Welcome to the Trial Gardens at The University of Georgia! The garden trials the newest varieties of annuals from top plant breeders from all over the world and puts perennials to the test to find those that stand up to southeastern heat and humidity. The Trial Gardens at UGA are open all year and provide a great source of ideas and information for students, gardeners and industry professionals. We invite you to visit anytime!
The Classic City Award Winners are the plants that have stunned and wowed us for this trial season. These are truly worth the investment for any southern garden and beyond!
The Best of the Best plants are those who just missed the Classic City Awards but deserve recognition as top notch plants in our trials this year.
Public Open House Winners
We're unveiling a new video series about gardening tips and our favorite plants in the garden! Check out the first video:
View this years trial ratings for all plants by selecting "Annuals" below.
When viewing the annual results, these are some helpful hints to keep in mind so that you can understand how to interpret the chart and each plant's score:
1. We plant our garden in mid-to-late April and start taking data the first week of June. So plants that start out at a 4 or 5 have been growing for around a month have been getting regular fertilizer and water. When we do plant, we only plant 'finished' pots. Anything that has not developed well in the pot in the greenhouse are planted later.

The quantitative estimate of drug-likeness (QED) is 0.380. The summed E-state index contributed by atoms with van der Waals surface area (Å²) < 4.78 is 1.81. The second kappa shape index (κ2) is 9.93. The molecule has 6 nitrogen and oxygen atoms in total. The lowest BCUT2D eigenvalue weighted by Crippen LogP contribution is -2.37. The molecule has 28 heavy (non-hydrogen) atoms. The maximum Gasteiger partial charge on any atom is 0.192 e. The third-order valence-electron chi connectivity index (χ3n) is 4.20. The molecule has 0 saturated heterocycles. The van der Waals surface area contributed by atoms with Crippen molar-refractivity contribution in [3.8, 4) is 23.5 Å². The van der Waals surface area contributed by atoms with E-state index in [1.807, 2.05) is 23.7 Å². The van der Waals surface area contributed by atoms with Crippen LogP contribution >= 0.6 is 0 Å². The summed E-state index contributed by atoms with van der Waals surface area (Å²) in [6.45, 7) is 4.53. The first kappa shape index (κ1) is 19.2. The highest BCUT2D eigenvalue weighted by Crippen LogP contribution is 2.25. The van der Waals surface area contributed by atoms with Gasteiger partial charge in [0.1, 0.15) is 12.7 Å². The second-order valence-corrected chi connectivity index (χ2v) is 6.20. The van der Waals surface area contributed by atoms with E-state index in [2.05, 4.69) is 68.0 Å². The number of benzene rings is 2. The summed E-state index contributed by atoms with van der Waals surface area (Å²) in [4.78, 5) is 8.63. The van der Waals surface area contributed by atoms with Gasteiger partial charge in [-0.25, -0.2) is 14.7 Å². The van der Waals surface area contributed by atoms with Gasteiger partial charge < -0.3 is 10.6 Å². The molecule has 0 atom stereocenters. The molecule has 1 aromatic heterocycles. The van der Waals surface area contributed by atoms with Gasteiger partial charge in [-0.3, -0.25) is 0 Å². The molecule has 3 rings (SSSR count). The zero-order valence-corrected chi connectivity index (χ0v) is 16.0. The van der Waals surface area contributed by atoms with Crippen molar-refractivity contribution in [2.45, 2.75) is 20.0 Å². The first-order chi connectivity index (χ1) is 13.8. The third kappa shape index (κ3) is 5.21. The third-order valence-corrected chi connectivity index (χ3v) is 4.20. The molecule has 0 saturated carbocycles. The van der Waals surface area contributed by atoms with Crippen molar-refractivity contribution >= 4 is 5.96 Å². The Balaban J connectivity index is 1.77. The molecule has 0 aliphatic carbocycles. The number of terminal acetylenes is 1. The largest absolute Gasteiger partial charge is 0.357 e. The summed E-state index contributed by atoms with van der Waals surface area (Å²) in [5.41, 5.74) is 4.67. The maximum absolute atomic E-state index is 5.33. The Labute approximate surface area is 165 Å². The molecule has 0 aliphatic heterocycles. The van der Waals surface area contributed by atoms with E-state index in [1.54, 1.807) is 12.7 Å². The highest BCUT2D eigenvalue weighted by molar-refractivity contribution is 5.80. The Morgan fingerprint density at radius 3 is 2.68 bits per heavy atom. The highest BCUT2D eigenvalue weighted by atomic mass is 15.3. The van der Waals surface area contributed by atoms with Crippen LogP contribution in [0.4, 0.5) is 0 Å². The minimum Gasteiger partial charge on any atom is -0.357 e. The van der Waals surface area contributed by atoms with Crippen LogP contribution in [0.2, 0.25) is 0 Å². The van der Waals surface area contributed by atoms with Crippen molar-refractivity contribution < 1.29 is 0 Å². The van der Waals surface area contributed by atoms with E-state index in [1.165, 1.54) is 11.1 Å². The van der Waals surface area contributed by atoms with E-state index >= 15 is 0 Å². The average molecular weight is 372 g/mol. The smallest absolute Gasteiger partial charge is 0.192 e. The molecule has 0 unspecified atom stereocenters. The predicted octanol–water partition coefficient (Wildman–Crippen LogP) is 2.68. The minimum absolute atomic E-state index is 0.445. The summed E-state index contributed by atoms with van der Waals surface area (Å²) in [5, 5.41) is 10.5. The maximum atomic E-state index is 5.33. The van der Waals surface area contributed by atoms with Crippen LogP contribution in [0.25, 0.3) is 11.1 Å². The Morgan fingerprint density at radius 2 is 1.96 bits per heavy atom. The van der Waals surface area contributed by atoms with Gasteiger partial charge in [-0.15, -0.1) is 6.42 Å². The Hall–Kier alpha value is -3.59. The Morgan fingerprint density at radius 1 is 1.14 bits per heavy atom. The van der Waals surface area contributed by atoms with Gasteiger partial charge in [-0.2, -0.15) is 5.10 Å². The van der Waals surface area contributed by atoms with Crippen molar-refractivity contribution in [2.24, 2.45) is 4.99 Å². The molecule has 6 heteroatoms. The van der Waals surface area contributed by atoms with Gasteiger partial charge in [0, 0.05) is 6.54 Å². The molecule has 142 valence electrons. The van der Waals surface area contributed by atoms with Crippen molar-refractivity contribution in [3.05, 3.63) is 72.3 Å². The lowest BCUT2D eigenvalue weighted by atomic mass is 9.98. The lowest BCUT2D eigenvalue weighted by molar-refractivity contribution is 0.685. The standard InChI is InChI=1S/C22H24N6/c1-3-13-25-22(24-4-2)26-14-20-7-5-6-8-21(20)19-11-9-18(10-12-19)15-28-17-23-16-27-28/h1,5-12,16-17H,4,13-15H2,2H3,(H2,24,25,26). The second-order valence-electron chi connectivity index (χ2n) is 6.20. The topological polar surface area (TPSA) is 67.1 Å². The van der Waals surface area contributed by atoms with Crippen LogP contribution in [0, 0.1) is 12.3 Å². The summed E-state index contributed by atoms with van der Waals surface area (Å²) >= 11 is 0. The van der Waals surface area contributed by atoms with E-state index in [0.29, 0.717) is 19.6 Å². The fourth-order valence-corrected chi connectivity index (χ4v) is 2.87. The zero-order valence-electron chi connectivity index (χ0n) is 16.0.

2. Generally speaking, any plant with a score of 3 - 3.5 would be considered a desirable plant for any garden. Plants that are score at consistant 3s means that the plant looks healthy but is not excelling in new growth or flower production.
3. Plants scoring between 3.5 and 4.5 are both flowering well and producing consistand new growth. This is the largest group in the garden.
4. Plants scoring between 4.5 and 5 are the plants that are truly standing out above the rest of the flock. These plants are both flowering profusely and/or maintaining a consistant desirable shape in the garden.
5. Watch for trends where some plants performed well early season and have dropped off as the summer has progressed. Likewise, some plants have had a slow start and are coming into their season the later in the summer we go. Typically, better scoring plants are maintaining slight dips and rises that correlate with their bloom cycle, i.e. in bloom: better score, out of bloom: lesser score.